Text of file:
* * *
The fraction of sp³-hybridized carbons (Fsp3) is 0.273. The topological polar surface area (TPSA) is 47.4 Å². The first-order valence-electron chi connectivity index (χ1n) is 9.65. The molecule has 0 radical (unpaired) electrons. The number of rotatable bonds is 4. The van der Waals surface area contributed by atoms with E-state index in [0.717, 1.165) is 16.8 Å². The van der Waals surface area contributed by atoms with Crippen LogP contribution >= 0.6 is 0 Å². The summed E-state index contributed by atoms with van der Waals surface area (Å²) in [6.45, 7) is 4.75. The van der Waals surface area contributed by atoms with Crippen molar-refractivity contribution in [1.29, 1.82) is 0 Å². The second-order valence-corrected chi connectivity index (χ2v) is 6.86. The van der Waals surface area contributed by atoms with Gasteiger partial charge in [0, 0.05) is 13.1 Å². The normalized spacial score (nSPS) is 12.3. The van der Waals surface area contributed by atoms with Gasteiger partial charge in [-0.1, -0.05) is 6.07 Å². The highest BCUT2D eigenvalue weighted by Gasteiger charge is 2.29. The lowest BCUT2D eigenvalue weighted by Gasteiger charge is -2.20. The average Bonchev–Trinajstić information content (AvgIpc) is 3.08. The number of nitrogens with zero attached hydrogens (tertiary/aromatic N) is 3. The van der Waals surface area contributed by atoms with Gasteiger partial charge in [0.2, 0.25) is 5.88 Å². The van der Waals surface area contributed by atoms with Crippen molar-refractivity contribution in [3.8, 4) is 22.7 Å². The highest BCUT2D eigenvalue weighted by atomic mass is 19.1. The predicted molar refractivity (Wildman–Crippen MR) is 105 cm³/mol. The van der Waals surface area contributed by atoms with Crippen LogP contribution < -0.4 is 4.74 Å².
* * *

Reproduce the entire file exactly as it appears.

The fraction of sp³-hybridized carbons (Fsp3) is 0.273. The topological polar surface area (TPSA) is 47.4 Å². The first-order valence-electron chi connectivity index (χ1n) is 9.65. The molecule has 0 radical (unpaired) electrons. The number of rotatable bonds is 4. The van der Waals surface area contributed by atoms with E-state index in [0.717, 1.165) is 16.8 Å². The van der Waals surface area contributed by atoms with Crippen LogP contribution >= 0.6 is 0 Å². The summed E-state index contributed by atoms with van der Waals surface area (Å²) in [6.45, 7) is 4.75. The van der Waals surface area contributed by atoms with Crippen molar-refractivity contribution in [1.29, 1.82) is 0 Å². The second-order valence-corrected chi connectivity index (χ2v) is 6.86. The van der Waals surface area contributed by atoms with Gasteiger partial charge in [0, 0.05) is 13.1 Å². The normalized spacial score (nSPS) is 12.3. The van der Waals surface area contributed by atoms with Gasteiger partial charge in [-0.1, -0.05) is 6.07 Å². The highest BCUT2D eigenvalue weighted by Gasteiger charge is 2.29. The lowest BCUT2D eigenvalue weighted by Gasteiger charge is -2.20. The average Bonchev–Trinajstić information content (AvgIpc) is 3.08. The number of nitrogens with zero attached hydrogens (tertiary/aromatic N) is 3. The van der Waals surface area contributed by atoms with Gasteiger partial charge in [0.2, 0.25) is 5.88 Å². The van der Waals surface area contributed by atoms with Crippen molar-refractivity contribution in [3.8, 4) is 22.7 Å². The highest BCUT2D eigenvalue weighted by atomic mass is 19.1. The predicted molar refractivity (Wildman–Crippen MR) is 105 cm³/mol. The van der Waals surface area contributed by atoms with Crippen LogP contribution < -0.4 is 4.74 Å².